Now down to function and why I never use the standard profiles offered.  They don’t work unless you call sending water into the roof of your house when they overflow, as working.  This bizarre habit insists that the front edge of the gutter is higher than the back edge along the facia hence when it overflows (not if) the water will enter the roof rather than the garden.  So I direct you to this gutter you will note it is the reverse of that.  Hence in the case of overflowing the garden gets the water not your roof structure.  We use the exact same amount of steel by just  modifying the profile to allow this escape route for torrential rains.Roof with hip capsMetal caps now put on over the hips.  Note here we started with the same baked white enamel metal and we sprayed it with an automative grade paint that sticks very well to the base in order to get an accessory that blends into the roofing color since blue is not an option from the factory.Tile line wallWe are nearing completion of the tile process so I thought I would show some points regarding tile work.  This wall is in full exposure hence a full tile was used as the starter but take note of how straight the wall line is without cutting any tile what so ever.Tile lineWith large common rooms so popular in homes this shows a perfect example of dead straight tile lines carrying from interior to exterior spaces that when not done carefully show up horribly on low grade tile installation.Patio door tilingAs per plan from the day we started this floor we dropped the door track down into the floor as I did not want a patio door track that ends up being a tripper as you stumble out to or in from a terrace. This is normally an after thought, as in, “now we built the home lets see how the heck to actually install patio doors.”  Here as you can see with the level the tile is brought up to the level of the patio door so that it is seamless.  The terrace is sloped out to the deck area so that when rain blows in onto the terrace it will flow back out to the deck once the rain ceases hence dry out must faster and avoiding lakes from forming.  The PVC track also acts as a stop so that not one drop of rain can possibly enter into the living roof when the doors are closed.  Every aluminum patio door I have ever seen lets water flow right through as well as any and every insect waltzes right into your living room.  This fact does not bother most Latinos but something I have had many expats complain about the open door insect program.Dutch gable security barsSecurity bars following the same motif are now installed up in the Dutch Gable so as not to leave an open invitation to entry. VanitiesBathroom vanities are now assembled in the standard of shallower and lower counter heights as is what we would call normal.kitchen cabinetsKitchen is mostly assembled minus drawer fronts being added.drawers full extFull extension drawer slides and cases all of solid wood.Bench pocketsTerrace is near to complete and here you see pockets we built into the floor and tile to accept the legs of a bench and guard rail combination.  This is a perfect example of how built ins are far superior when built as part of the home.  Very difficult to do so after the home is finished.  Any piece of furniture doing the same job would be prone to tipping over.Basebaord 45 degClose up of baseboard with top edge cut back on the tile saw at 45 degrees to ensure the grout sticks well and stays in place.Bathroom complete with groutGrout completed for the final look of guest bathroom.Transition tile to stoneTransition of terrace tile leading down to deck where it meets the stone.Roof ventsTake note of the rubber boots installed around each of the oh so rare vents that lead up and through the roofing.Tarp starts decentDay of the final unveiling of the home FEb. 12th.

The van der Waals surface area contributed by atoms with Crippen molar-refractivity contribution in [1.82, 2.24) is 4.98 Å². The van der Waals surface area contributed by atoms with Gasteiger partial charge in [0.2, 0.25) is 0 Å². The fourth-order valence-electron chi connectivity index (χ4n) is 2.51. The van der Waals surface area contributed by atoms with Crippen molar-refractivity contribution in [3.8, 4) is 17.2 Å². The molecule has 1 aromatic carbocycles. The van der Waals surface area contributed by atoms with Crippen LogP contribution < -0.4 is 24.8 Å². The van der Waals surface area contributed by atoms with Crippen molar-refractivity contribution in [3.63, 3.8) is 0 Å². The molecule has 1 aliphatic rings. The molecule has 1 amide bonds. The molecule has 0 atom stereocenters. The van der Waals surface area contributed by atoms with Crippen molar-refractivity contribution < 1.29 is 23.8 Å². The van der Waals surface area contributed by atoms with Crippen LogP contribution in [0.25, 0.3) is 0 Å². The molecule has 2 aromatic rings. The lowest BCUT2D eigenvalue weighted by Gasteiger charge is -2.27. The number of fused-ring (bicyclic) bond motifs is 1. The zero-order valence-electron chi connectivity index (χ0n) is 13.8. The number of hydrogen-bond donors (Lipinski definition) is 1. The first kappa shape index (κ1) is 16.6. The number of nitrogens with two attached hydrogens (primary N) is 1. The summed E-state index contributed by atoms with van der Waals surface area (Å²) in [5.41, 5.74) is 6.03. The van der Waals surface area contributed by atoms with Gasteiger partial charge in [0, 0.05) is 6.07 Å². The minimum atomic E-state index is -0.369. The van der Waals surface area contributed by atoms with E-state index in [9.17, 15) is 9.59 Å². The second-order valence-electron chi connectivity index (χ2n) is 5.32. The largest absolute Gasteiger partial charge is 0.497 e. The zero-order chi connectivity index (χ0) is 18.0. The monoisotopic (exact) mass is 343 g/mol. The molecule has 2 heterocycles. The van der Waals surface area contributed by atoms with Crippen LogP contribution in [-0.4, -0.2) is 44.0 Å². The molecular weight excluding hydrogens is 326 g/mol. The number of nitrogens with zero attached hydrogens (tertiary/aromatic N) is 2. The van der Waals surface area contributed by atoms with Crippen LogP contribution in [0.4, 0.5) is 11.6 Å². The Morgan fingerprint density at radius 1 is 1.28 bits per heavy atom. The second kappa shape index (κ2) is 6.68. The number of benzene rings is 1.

Here you see the ties of the tarp to the bamboo structure coming off.

Front tarp comingFront tarp also coming down as the crew gets into the mission.View from aboveGradually more and more blue comes into view. First front viewTarp is pulled off leaving behind on the pole structure. BAck view tarp downBack view of blue roof in full view. First front view downFront view from street as the crew starts to disasemble the bambooRidge pole supportFront ridge pole is down.Center poles are looongThe very long center pole is lifted out of the hole and moving out of site.Corner post pulledThe rafter pole down with the corners next. Carport pole comingProcess quickly moves onto the carport area as other half of ridge comes down. Back poles nowThe last of the back rafters are next. Last ridge pole downFront rafter poles next.

Last corner postFinal remaining back corner pole is all that is left.  Last pole leaving the siteThere it goes the last pole to be seen around this home. Front view in openTaking a break with the front of the home in full view from below. Back view openView from the side yard of the home. Street view openStreet view of the final character of the home. View from above streetLooking down from the mountain. View of open roof coming down streetThis is now what you see as you come down the street from the entrance into the project with no green obstructing the appearance.